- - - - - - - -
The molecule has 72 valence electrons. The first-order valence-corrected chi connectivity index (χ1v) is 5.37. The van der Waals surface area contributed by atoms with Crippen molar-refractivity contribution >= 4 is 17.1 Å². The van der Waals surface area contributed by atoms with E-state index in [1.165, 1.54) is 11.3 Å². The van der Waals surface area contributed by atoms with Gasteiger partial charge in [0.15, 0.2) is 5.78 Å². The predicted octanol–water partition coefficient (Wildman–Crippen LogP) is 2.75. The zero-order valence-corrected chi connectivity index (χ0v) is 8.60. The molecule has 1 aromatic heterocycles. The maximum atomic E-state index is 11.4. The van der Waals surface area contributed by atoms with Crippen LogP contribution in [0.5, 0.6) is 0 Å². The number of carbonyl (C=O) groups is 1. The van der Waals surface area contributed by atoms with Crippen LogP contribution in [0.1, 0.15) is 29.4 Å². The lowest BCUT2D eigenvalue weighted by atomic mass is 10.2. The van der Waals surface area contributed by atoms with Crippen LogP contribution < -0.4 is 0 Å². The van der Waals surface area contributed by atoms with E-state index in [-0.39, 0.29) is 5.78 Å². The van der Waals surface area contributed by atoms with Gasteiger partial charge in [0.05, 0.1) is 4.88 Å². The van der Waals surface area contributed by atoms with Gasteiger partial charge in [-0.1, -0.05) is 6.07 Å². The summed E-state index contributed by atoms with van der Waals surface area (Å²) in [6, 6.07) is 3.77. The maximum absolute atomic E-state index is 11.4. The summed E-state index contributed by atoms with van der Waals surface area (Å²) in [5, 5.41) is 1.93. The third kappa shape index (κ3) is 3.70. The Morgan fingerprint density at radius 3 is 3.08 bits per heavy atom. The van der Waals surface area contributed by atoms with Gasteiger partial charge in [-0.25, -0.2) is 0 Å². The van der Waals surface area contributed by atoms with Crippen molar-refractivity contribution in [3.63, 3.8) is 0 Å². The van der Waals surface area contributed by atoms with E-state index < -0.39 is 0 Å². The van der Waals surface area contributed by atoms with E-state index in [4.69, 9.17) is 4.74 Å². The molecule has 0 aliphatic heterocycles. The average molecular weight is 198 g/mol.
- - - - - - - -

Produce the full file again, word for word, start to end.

The molecule has 72 valence electrons. The first-order valence-corrected chi connectivity index (χ1v) is 5.37. The van der Waals surface area contributed by atoms with Crippen molar-refractivity contribution >= 4 is 17.1 Å². The van der Waals surface area contributed by atoms with E-state index in [1.165, 1.54) is 11.3 Å². The van der Waals surface area contributed by atoms with Gasteiger partial charge in [0.15, 0.2) is 5.78 Å². The predicted octanol–water partition coefficient (Wildman–Crippen LogP) is 2.75. The zero-order valence-corrected chi connectivity index (χ0v) is 8.60. The molecule has 1 aromatic heterocycles. The maximum atomic E-state index is 11.4. The van der Waals surface area contributed by atoms with Crippen LogP contribution in [0.5, 0.6) is 0 Å². The number of carbonyl (C=O) groups is 1. The van der Waals surface area contributed by atoms with Crippen LogP contribution in [0.1, 0.15) is 29.4 Å². The lowest BCUT2D eigenvalue weighted by atomic mass is 10.2. The van der Waals surface area contributed by atoms with Crippen LogP contribution < -0.4 is 0 Å². The van der Waals surface area contributed by atoms with E-state index in [-0.39, 0.29) is 5.78 Å². The van der Waals surface area contributed by atoms with Gasteiger partial charge in [0.05, 0.1) is 4.88 Å². The van der Waals surface area contributed by atoms with Gasteiger partial charge in [-0.1, -0.05) is 6.07 Å². The summed E-state index contributed by atoms with van der Waals surface area (Å²) in [6, 6.07) is 3.77. The maximum absolute atomic E-state index is 11.4. The summed E-state index contributed by atoms with van der Waals surface area (Å²) in [5, 5.41) is 1.93. The third kappa shape index (κ3) is 3.70. The Morgan fingerprint density at radius 3 is 3.08 bits per heavy atom. The van der Waals surface area contributed by atoms with Gasteiger partial charge in [-0.25, -0.2) is 0 Å². The van der Waals surface area contributed by atoms with Crippen molar-refractivity contribution in [3.63, 3.8) is 0 Å². The van der Waals surface area contributed by atoms with E-state index < -0.39 is 0 Å². The van der Waals surface area contributed by atoms with E-state index in [4.69, 9.17) is 4.74 Å². The molecule has 0 aliphatic heterocycles. The average molecular weight is 198 g/mol.